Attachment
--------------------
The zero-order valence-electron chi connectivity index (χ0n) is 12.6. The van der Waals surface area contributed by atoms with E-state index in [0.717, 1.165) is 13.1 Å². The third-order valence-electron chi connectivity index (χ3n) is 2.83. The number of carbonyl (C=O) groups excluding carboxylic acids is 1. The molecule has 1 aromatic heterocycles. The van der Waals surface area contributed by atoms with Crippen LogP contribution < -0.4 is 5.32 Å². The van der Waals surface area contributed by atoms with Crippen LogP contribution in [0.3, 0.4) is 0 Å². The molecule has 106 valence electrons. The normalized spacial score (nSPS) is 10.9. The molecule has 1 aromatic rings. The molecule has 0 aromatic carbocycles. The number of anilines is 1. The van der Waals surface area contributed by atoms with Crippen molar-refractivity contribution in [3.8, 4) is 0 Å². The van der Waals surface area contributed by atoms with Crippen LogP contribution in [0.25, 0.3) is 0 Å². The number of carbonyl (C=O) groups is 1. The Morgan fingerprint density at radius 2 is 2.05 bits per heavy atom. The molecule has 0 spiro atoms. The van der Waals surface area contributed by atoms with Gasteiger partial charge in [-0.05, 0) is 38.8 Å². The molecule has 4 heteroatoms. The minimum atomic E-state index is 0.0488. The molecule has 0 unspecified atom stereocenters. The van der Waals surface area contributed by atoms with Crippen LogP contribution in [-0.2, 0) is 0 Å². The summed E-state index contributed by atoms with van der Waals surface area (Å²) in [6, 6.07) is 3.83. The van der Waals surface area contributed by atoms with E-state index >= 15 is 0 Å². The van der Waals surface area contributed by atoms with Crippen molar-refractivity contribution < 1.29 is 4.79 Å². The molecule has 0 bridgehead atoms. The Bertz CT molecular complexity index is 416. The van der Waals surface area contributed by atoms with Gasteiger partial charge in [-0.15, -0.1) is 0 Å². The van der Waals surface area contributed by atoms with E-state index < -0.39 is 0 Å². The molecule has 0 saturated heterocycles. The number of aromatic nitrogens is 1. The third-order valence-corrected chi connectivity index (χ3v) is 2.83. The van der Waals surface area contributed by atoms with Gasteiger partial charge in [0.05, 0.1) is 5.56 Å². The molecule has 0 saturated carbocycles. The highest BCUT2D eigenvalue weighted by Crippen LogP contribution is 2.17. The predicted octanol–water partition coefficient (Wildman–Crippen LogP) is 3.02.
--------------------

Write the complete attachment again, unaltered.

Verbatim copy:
The zero-order valence-electron chi connectivity index (χ0n) is 12.6. The van der Waals surface area contributed by atoms with E-state index in [0.717, 1.165) is 13.1 Å². The third-order valence-electron chi connectivity index (χ3n) is 2.83. The number of carbonyl (C=O) groups excluding carboxylic acids is 1. The molecule has 1 aromatic heterocycles. The van der Waals surface area contributed by atoms with Crippen LogP contribution < -0.4 is 5.32 Å². The van der Waals surface area contributed by atoms with Crippen LogP contribution in [0.3, 0.4) is 0 Å². The molecule has 106 valence electrons. The normalized spacial score (nSPS) is 10.9. The molecule has 1 aromatic rings. The molecule has 0 aromatic carbocycles. The number of anilines is 1. The van der Waals surface area contributed by atoms with Crippen molar-refractivity contribution in [3.8, 4) is 0 Å². The van der Waals surface area contributed by atoms with Crippen LogP contribution in [0.25, 0.3) is 0 Å². The number of carbonyl (C=O) groups is 1. The Morgan fingerprint density at radius 2 is 2.05 bits per heavy atom. The molecule has 0 spiro atoms. The van der Waals surface area contributed by atoms with Gasteiger partial charge in [-0.05, 0) is 38.8 Å². The molecule has 4 heteroatoms. The minimum atomic E-state index is 0.0488. The molecule has 0 unspecified atom stereocenters. The van der Waals surface area contributed by atoms with Crippen LogP contribution in [-0.2, 0) is 0 Å². The summed E-state index contributed by atoms with van der Waals surface area (Å²) in [6, 6.07) is 3.83. The van der Waals surface area contributed by atoms with E-state index >= 15 is 0 Å². The van der Waals surface area contributed by atoms with Crippen molar-refractivity contribution < 1.29 is 4.79 Å². The molecule has 0 bridgehead atoms. The Bertz CT molecular complexity index is 416. The van der Waals surface area contributed by atoms with Gasteiger partial charge in [-0.15, -0.1) is 0 Å². The van der Waals surface area contributed by atoms with E-state index < -0.39 is 0 Å². The molecule has 0 saturated heterocycles. The number of aromatic nitrogens is 1. The third-order valence-corrected chi connectivity index (χ3v) is 2.83. The van der Waals surface area contributed by atoms with Gasteiger partial charge in [0.05, 0.1) is 5.56 Å². The molecule has 0 saturated carbocycles. The highest BCUT2D eigenvalue weighted by Crippen LogP contribution is 2.17. The predicted octanol–water partition coefficient (Wildman–Crippen LogP) is 3.02.